Doctors Tend to Use Older, Toxic Antibiotics to Treat Infections

A study by the National Institutes of Health (NIH) found that physicians, especially those in rural areas, are not utilizing next-generation antibiotics to treat antibiotic-resistant infections.

Each year, drug-resistant bacteria, or "superbugs," are responsible for more than 2.8 million antibiotic-resistant infections and 35,000 deaths in the United States.

To combat the rising prevalence of drug-resistant bacteria, the Food and Drug Administration (FDA) has approved several new next-generation antibiotics that are effective against gram-negative bacteria, which are often more challenging to eliminate. Most recently, the agency approved a novel antibiotic to treat three types of bacteria associated with severe infections.

However, a National Institutes of Health analysis of U.S. hospitals found that doctors tend to favor older generic antibiotics that are less effective than next-generation drugs when treating antibiotic-resistant bloodstream infections. These older medications are also more likely to have adverse side effects.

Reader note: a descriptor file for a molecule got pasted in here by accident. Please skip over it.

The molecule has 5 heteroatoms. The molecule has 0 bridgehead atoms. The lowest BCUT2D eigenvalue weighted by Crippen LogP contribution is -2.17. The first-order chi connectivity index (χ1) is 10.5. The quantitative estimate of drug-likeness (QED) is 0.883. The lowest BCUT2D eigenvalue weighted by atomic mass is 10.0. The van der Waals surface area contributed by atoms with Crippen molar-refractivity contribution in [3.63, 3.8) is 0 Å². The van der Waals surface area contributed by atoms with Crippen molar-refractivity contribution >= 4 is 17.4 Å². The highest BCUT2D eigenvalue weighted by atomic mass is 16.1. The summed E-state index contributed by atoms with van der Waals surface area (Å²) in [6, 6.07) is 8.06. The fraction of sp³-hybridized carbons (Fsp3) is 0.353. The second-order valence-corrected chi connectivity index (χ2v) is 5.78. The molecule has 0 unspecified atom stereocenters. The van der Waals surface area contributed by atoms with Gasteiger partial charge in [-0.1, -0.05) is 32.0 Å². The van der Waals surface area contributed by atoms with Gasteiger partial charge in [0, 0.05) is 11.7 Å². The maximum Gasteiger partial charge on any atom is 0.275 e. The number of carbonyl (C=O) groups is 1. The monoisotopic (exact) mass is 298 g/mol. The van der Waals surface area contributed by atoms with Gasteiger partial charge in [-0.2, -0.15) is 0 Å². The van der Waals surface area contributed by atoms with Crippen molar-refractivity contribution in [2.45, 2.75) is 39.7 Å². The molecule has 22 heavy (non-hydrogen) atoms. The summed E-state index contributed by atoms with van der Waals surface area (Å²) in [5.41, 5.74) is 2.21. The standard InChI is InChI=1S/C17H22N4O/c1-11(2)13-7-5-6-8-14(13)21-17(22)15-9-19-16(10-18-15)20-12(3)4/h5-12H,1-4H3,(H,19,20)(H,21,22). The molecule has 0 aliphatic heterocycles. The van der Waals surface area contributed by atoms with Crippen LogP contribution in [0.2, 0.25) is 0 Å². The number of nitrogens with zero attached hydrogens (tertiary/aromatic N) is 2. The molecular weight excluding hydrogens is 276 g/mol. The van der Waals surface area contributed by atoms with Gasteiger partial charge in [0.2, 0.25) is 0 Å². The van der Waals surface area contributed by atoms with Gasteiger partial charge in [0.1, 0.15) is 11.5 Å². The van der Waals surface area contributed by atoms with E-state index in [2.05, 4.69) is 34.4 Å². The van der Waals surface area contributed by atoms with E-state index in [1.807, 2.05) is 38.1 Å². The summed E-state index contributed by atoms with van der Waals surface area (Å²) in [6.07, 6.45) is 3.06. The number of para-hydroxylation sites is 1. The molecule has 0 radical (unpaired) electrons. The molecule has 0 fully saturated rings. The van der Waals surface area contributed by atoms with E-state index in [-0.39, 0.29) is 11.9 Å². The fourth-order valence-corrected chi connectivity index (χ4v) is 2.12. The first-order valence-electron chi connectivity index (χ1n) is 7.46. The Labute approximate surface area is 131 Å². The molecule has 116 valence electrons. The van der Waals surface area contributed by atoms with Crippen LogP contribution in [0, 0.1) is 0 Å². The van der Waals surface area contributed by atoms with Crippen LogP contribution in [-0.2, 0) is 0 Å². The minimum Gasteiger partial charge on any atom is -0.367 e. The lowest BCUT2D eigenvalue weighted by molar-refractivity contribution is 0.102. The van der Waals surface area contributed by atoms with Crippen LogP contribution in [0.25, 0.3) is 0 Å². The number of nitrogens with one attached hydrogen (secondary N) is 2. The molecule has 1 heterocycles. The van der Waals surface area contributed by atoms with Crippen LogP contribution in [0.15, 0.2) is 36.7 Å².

The study, published on April 19 in Annals of Internal Medicine, found that from 2016 to 2021, healthcare providers slowly increased their use of newer drugs, most often prescribing ceftolozane-tazobactam (Zerbaxa) and ceftazidime-avibactam (Avycaz). However, other next-gen antibiotics were underutilized. Moreover, one new drug — plazomicin (Zemdri) — was not used in any of the hospitals analyzed.

The scientists discovered that nearly 80% of drug-resistant gram-negative infections were treated with older, less safe, and effective antibiotics instead of the newer next-gen drugs.

Why are doctors underutilizing newer, more effective antibiotics?

According to NIH scientists, many of the hospitals analyzed in the retrospective cohort study were smaller facilities located in rural areas of the country. They found that clinicians and healthcare staff were hesitant to use next-generation antibiotics.

Moreover, the expense may be a factor, as newer antibiotics can cost around six times more than older generics.

The research team did find that newer "superbug"-fighting drugs are utilized more often at hospitals equipped with lab tests that allow doctors to determine which antibiotic is effective against the infection.

To address these barriers to next-gen antibiotic use, the scientists suggest that future public health and economic policies expand the availability of these lab tests and develop strategies to overcome cost and other contributing factors.


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